The Catechism of the Catholic Church, for example, references Genesis 19:1-29, the story of Sodom and Gomorrah, as a scriptural foundation for the absolute prohibition of homosexual acts. Most biblical scholars, however, relying upon the historical-critical method, assert that the central meaning of this passage is about hospitality or homosexual rape and has virtually no relevance to the discussion of people with a homosexual orientation in monogamous, committed, loving relationships. Though the Magisterium espouses the historical-critical method for interpreting scripture and advocates utilizing other methodological resources such as the sciences to formulate its teachings, it fails to fully consider and integrate the normative implications of those methodological developments into its teaching, especially with regard to many absolute sexual norms. It continues to cite certain scriptural passages to condemn many sexual acts, whereas its own method indicates tht these passages are peripheral, if not irrelevant, to the acts it is condemning. The historical-critical method does not support this classicist approach to justifying norms.
A similar disconnect exists between sexual anthropological developments in Catholic tradition and the formulation and justification of absolute norms. Gaudium et spes marks a radical evolution in Catholic sexual teaching and, by implication, the sexual anthropology reflected in this teaching, by eliminating the language of the hierarchy of the ends of marriage. Before the Second Vatican Council, procreation was the primary end of marriage and union between spouses was the secondary end of marriage. In Gaudium et spes, hierarchical language for the two ends of marriage is rejected and “the nature of the human person and his acts” is posited as the foundational principle for harmonizing the ends of marriage. This marked a fundamental shift and development in Catholic sexual teaching and anthropology, but there is little evidence that the Magisterium has fully incorporated this shift into its sexual anthropology or into its formulation and justification of norms. As we will demonstrate throughout this book, the emphasis in its teaching continues to be on the “nature” of the act rather than on the “nature” of the human person and his or her acts.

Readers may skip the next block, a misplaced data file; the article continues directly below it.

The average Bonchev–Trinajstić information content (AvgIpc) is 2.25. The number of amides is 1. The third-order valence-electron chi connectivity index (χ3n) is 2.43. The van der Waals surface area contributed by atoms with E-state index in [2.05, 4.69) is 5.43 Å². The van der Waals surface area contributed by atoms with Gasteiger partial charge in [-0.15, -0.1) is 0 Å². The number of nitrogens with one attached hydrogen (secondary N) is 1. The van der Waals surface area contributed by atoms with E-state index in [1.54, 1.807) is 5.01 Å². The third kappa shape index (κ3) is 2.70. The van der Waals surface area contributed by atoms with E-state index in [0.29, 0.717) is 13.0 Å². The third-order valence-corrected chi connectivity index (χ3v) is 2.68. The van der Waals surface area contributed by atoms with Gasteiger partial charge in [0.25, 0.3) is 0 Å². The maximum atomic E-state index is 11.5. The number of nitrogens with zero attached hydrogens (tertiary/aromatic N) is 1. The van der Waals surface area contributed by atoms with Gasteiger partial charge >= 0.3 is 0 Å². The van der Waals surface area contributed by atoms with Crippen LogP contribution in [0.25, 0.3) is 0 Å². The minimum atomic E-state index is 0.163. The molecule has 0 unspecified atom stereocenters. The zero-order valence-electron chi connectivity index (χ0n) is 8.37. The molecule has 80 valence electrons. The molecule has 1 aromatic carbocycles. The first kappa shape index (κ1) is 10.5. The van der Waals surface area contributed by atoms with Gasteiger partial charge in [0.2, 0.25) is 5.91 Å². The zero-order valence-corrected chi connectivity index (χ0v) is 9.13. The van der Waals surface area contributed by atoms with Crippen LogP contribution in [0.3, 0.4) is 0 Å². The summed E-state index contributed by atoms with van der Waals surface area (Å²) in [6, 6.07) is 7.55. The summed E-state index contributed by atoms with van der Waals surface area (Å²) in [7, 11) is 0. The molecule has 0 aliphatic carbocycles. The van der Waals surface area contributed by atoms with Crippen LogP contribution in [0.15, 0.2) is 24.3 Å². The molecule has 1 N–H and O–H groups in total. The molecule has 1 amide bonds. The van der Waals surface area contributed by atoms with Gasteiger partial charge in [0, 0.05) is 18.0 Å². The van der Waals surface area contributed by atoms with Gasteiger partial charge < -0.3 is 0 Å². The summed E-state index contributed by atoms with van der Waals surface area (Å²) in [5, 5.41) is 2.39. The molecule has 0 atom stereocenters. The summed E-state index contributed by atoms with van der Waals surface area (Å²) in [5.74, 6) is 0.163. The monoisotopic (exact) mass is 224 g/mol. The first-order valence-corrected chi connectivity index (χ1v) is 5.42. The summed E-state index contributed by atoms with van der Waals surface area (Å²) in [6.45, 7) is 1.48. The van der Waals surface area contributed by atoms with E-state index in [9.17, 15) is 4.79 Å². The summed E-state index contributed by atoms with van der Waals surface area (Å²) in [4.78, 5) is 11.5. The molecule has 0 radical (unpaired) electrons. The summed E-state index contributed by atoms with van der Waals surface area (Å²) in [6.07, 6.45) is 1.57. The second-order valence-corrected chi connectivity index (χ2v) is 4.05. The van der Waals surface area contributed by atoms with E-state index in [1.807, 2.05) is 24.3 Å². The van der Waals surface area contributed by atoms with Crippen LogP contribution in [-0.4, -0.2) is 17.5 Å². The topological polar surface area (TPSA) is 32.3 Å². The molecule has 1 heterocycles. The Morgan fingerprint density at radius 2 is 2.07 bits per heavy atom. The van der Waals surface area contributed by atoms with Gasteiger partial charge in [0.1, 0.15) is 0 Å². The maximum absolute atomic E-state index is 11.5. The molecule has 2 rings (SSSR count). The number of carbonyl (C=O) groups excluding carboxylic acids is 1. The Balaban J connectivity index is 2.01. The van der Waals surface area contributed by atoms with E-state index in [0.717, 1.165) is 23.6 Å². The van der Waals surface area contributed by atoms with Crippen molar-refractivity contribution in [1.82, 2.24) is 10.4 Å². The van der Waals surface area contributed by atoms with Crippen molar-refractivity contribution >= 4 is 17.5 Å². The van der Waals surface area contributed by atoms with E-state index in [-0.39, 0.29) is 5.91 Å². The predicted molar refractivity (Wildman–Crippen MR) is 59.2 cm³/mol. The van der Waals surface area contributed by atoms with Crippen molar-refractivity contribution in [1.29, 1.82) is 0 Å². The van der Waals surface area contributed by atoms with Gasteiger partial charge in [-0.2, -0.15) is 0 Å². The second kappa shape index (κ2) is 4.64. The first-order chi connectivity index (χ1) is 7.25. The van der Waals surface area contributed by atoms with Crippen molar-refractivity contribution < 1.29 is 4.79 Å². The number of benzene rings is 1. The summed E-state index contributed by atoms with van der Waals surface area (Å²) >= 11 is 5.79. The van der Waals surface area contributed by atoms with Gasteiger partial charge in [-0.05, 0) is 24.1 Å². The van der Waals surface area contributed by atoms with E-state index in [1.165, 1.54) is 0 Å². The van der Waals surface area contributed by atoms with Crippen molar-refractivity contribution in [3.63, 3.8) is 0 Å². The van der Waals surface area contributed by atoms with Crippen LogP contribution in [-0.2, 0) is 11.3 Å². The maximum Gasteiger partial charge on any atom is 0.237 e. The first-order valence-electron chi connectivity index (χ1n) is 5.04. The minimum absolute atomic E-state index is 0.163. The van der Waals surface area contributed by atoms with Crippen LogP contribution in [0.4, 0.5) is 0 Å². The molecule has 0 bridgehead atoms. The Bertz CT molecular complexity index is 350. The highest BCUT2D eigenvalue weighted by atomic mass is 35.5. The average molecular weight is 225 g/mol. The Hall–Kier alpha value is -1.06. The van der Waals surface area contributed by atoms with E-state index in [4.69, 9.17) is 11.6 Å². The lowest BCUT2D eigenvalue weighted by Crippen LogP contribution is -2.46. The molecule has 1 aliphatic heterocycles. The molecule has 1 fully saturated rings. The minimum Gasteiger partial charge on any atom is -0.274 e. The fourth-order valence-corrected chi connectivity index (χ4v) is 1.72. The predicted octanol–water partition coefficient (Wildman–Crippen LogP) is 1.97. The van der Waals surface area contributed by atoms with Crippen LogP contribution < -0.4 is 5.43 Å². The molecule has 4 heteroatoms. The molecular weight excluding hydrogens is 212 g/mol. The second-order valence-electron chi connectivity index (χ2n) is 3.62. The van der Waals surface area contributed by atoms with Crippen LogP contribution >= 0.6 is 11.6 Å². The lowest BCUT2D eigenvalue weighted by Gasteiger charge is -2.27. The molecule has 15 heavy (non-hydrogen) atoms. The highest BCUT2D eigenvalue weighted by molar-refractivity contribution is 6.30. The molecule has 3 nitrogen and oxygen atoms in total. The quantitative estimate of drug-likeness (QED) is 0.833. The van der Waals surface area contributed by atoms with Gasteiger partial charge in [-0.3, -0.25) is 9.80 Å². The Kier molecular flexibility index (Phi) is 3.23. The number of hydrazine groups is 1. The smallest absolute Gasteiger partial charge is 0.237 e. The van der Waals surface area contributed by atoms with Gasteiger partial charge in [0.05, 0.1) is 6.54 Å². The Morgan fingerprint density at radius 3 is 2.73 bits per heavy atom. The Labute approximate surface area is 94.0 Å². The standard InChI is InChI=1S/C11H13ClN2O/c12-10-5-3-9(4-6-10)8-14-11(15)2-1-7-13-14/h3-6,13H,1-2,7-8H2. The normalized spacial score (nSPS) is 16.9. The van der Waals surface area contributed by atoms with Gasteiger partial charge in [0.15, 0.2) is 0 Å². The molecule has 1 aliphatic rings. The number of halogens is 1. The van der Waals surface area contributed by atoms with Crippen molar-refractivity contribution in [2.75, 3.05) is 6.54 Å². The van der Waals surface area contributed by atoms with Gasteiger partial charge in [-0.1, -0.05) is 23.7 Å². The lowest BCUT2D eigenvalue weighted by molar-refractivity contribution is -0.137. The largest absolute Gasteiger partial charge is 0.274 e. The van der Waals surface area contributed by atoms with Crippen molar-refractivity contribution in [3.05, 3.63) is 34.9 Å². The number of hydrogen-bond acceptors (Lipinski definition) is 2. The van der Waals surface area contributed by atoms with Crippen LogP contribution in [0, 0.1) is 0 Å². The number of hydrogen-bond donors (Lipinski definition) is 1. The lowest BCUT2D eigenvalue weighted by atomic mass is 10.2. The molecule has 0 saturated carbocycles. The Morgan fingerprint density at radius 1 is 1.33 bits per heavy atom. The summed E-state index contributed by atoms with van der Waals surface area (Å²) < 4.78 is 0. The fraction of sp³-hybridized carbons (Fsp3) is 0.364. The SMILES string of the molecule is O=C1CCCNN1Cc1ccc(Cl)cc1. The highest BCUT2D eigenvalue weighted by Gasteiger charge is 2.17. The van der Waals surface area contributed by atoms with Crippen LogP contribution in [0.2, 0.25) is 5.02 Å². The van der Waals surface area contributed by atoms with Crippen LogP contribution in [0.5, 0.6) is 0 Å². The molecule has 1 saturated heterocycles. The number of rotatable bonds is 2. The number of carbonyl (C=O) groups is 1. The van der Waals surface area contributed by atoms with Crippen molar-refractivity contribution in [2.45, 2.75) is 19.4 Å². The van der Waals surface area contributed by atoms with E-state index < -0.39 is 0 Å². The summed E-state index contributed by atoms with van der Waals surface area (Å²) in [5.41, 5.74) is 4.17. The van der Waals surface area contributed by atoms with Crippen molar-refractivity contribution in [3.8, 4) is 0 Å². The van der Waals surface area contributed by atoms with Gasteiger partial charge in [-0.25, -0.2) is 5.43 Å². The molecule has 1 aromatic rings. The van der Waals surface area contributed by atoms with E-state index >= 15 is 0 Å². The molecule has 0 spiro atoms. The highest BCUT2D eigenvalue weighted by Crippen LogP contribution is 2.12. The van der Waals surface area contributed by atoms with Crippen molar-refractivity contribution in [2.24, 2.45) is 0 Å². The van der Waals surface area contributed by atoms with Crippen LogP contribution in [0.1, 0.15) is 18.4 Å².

* Salzman and Lawler note that they intend their book to be “part of a genuine dialogue,” as they believe that “genuine and respectful dialogue about sexual morality, and indeed about all that is involved in the life of Christian discipleship, is sorely needed to clarify Christian truth today.” Yes, it seems the perfect book for our work/study group!
For my first report on CCCR’s Sexual Orientation and Gender Identity Work/Study Group, click here.
For previous Wild Reed post concerning CCCR, see:
The Catholic Coalition for Church Reform
Many Voices, One Church
“Something Exciting and Joyous”
See also the related Wild Reed posts:
A Time to Rethink the Basis and Repair the Damage
The Call to Be Dialogical Catholics
Stop in the Name of Discriminatory Ideology
Recommended Off-site Links:
Work/Study Groups Underway - Michael Bayly (Progressive Catholic Voice, June 12, 2009).
In What Sense Are We Progressive Catholics? - Progressive Catholic Voice (February 10, 2009).
CCCR’s 2010 Synod: A Progress Report - Michael Bayly (Progressive Catholic Voice, July 23, 2009).
Chancery Issues Statement on CCCR - Progressive Catholic Voice (August 12, 2009).
CCCR Responds to Censure from Chancery - Progressive Catholic Voice (August 13, 2009).
The Church’s Mission: Turned Upside-down by Its Culture? - Paula Ruddy (Progressive Catholic Voice, September 1, 2009).
CCCR’s 2010 Synod: A Second Progress Report - Michael Bayly (Progressive Catholic Voice, October 14, 2009).